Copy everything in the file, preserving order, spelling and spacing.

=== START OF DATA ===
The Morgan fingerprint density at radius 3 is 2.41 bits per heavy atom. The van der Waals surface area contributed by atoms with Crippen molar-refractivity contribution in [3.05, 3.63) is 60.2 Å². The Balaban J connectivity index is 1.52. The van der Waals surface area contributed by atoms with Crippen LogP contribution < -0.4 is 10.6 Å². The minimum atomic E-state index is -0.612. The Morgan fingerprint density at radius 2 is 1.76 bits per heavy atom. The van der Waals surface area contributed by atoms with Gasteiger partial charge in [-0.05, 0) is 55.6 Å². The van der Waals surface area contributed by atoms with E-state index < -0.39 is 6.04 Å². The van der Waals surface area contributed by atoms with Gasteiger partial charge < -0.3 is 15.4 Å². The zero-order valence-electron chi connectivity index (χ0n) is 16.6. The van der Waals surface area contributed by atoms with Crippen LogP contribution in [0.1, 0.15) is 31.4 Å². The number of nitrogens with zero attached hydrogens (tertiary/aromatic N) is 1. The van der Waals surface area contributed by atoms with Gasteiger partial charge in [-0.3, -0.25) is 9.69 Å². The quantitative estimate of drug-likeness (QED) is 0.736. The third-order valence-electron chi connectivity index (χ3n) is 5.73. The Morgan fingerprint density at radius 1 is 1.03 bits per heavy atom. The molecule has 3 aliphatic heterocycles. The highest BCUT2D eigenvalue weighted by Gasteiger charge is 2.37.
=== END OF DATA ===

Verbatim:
The Morgan fingerprint density at radius 3 is 2.41 bits per heavy atom. The van der Waals surface area contributed by atoms with Crippen molar-refractivity contribution in [3.05, 3.63) is 60.2 Å². The Balaban J connectivity index is 1.52. The van der Waals surface area contributed by atoms with Crippen LogP contribution < -0.4 is 10.6 Å². The minimum atomic E-state index is -0.612. The Morgan fingerprint density at radius 2 is 1.76 bits per heavy atom. The van der Waals surface area contributed by atoms with Gasteiger partial charge in [-0.05, 0) is 55.6 Å². The van der Waals surface area contributed by atoms with E-state index < -0.39 is 6.04 Å². The van der Waals surface area contributed by atoms with Gasteiger partial charge < -0.3 is 15.4 Å². The zero-order valence-electron chi connectivity index (χ0n) is 16.6. The van der Waals surface area contributed by atoms with Crippen LogP contribution in [0.1, 0.15) is 31.4 Å². The number of nitrogens with zero attached hydrogens (tertiary/aromatic N) is 1. The van der Waals surface area contributed by atoms with Gasteiger partial charge in [-0.3, -0.25) is 9.69 Å². The quantitative estimate of drug-likeness (QED) is 0.736. The third-order valence-electron chi connectivity index (χ3n) is 5.73. The Morgan fingerprint density at radius 1 is 1.03 bits per heavy atom. The molecule has 3 aliphatic heterocycles. The highest BCUT2D eigenvalue weighted by Gasteiger charge is 2.37.